Editor’s Note: STEM Careers
Fri, Nov 30, 2018 11:59 AM
The incorporation of STEM (science, technology, engineering, and math) in the classroom is one of the most important positive science news stories to spark the media’s attention since Sputnik (Froschauer, 2010). More schools are beginning to adopt and implement STEM and incorporate the aspects of this rigorous program into their curriculum. There is a new motivation emerging in education for encouraging students to become more knowledgeable when it comes to STEM. Students are beginning to have a better grasp of what they want to do in the workforce when they leave high school thanks to the implementation of the STEM curriculum being taught kindergarten through twelfth grade.
There are several groups who support STEM and have agreed that this is a positive program for students. Benchmarks for Society say “It is the union of science, mathematics, and technology that forms the scientific endeavor and that makes it so successful” (Froschauer, 2010, p. 6). The National Science Education Standards said “This standard emphasis developing the ability to design a solution to a problem and understanding the relationship of science and technology the way people are involved in both” (Froschauer, 2010, p.6) Prominent people such as former President Obama are strong supports of STEM education. The formal goals of helping students solve problem through STEM based activities have been identified as an important focus for over ten years (Froschauer, 2010).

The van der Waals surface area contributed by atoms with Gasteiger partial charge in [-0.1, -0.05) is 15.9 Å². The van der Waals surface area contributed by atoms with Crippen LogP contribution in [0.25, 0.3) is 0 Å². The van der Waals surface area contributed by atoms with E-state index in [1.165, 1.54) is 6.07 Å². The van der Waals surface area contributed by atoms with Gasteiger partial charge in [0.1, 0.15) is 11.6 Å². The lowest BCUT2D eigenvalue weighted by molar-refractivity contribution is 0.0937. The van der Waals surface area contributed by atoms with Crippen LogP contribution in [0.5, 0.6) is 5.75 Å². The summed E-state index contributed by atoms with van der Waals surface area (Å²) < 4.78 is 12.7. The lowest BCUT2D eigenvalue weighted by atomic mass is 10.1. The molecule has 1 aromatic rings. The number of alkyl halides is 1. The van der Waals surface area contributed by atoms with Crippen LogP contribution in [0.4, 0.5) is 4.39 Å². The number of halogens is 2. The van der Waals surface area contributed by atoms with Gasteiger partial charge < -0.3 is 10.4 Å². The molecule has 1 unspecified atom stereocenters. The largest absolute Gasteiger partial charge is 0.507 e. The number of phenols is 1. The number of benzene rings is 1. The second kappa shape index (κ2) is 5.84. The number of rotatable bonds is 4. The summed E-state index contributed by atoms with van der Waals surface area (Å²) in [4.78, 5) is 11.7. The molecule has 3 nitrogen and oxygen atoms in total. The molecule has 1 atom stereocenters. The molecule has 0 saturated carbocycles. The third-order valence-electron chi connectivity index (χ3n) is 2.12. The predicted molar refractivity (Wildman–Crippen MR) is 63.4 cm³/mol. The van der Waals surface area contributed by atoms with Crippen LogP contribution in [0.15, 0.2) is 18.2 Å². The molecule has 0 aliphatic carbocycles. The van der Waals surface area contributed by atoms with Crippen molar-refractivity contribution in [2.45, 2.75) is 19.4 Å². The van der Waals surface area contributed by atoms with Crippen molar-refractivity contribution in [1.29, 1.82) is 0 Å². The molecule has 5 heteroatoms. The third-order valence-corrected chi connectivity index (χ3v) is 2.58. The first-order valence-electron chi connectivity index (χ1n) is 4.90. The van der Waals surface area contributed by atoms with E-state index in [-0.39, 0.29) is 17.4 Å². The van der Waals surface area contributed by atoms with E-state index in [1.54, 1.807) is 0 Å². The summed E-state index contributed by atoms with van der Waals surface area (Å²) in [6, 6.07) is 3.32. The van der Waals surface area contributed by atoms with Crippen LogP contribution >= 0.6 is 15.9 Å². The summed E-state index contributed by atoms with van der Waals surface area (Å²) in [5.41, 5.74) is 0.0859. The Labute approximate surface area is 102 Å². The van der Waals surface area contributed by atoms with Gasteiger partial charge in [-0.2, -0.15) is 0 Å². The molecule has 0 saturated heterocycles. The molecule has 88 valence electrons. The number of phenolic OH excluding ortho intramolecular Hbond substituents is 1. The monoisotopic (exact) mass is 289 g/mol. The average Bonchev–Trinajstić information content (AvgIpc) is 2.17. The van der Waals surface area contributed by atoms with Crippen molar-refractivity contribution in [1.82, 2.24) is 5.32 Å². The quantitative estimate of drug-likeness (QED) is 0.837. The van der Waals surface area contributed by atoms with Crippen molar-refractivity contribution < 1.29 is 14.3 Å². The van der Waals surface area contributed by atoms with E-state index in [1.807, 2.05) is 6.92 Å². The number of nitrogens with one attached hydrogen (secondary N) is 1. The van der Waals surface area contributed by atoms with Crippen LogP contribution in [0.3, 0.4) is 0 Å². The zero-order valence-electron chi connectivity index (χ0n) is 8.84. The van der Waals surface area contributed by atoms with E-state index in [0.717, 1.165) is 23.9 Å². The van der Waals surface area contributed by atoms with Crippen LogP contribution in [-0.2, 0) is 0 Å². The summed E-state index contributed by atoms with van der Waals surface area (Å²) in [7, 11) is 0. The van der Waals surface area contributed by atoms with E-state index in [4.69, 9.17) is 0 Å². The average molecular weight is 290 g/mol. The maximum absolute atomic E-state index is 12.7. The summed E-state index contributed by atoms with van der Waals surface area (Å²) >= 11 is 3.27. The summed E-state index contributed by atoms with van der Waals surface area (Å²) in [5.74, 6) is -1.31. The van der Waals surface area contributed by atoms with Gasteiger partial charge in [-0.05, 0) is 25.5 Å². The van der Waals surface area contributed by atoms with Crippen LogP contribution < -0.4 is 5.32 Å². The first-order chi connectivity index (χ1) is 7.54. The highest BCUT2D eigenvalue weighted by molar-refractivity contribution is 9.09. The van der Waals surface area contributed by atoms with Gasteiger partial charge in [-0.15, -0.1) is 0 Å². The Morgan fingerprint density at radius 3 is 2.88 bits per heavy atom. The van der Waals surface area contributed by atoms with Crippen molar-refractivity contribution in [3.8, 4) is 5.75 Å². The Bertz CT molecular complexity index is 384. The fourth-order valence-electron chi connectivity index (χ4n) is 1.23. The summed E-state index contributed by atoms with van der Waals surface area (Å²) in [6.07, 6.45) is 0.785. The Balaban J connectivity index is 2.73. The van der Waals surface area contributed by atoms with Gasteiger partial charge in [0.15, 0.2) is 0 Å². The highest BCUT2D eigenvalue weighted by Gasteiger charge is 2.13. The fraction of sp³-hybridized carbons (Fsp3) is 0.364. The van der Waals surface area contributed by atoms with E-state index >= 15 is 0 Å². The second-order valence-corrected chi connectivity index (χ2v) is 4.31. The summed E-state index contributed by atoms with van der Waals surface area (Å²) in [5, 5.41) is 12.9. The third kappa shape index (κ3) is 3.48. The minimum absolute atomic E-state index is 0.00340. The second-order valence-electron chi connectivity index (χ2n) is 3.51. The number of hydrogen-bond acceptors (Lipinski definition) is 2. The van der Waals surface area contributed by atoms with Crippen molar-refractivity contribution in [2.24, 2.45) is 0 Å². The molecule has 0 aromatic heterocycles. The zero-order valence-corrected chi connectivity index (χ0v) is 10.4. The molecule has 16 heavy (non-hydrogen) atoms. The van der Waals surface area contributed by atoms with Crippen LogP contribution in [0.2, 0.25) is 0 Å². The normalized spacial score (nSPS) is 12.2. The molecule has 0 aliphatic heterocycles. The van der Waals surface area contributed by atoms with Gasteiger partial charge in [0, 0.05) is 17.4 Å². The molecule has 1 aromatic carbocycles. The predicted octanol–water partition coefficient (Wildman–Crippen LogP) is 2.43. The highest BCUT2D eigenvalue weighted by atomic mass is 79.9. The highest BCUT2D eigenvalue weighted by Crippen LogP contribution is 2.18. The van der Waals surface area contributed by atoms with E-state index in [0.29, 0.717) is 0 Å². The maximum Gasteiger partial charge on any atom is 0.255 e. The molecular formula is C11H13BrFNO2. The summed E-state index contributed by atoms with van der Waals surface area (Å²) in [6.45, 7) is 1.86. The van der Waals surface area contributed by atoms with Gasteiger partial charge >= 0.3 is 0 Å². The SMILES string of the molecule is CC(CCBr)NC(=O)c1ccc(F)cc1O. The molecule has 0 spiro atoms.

Before this most recent break out of STEM over the last few years, there was a lack of science, technology, engineering, and math. Teachers have been focused on teaching to the test. Most of these core educational goals have been pushed to the side as teachers have concentrated on content standards and inquiry (Froschauer, 2010). Little emphasis, until now, has been geared towards teachers becoming the facilitators and the students taking ownership of their own learning. STEM is an opportunity to bring about a positive change in education. A positive change that can a child can carry from kindergarten to the work force. Incorporating stem in my own classroom can provide students opportunities they would not be given in a normal classroom setting.
Applying STEM allows students to link science, technology, engineering, and math in a creative and innovative way (Froschauer, 2010). I think this article gives hopes to educators because it is something that is manageable. Adding STEM does require planning but once you get started, the sky is the limit.
Teachers are becoming more of the facilitator and the students are taking more ownership of their own learning. We need to educate students and celebrate inventors, explorers, and creators in our society. They can serve as role models for students and provide them with enthusiasm for considering STEM. Maybe then we will find students interested in developing a deep understanding and appreciation for STEM and perhaps dedicating their lives to science, technology, engineering, or mathematics professions. As a classroom teacher of over 60 students, I have the opportunity to facilitate student learning and help students strive to become life-long learners through STEM education. This article is helpful and hopeful for many teachers that what they do in the classroom can have a positive effect on students as they choose a career path.
Linda Froschauer. STEM Careers. (2010). Editor’s Note. Retrieved from file:///D:/Fall%20Session%202018/ED%20824%20D2/Article%20Review%20Discussion%20Week%206.pdf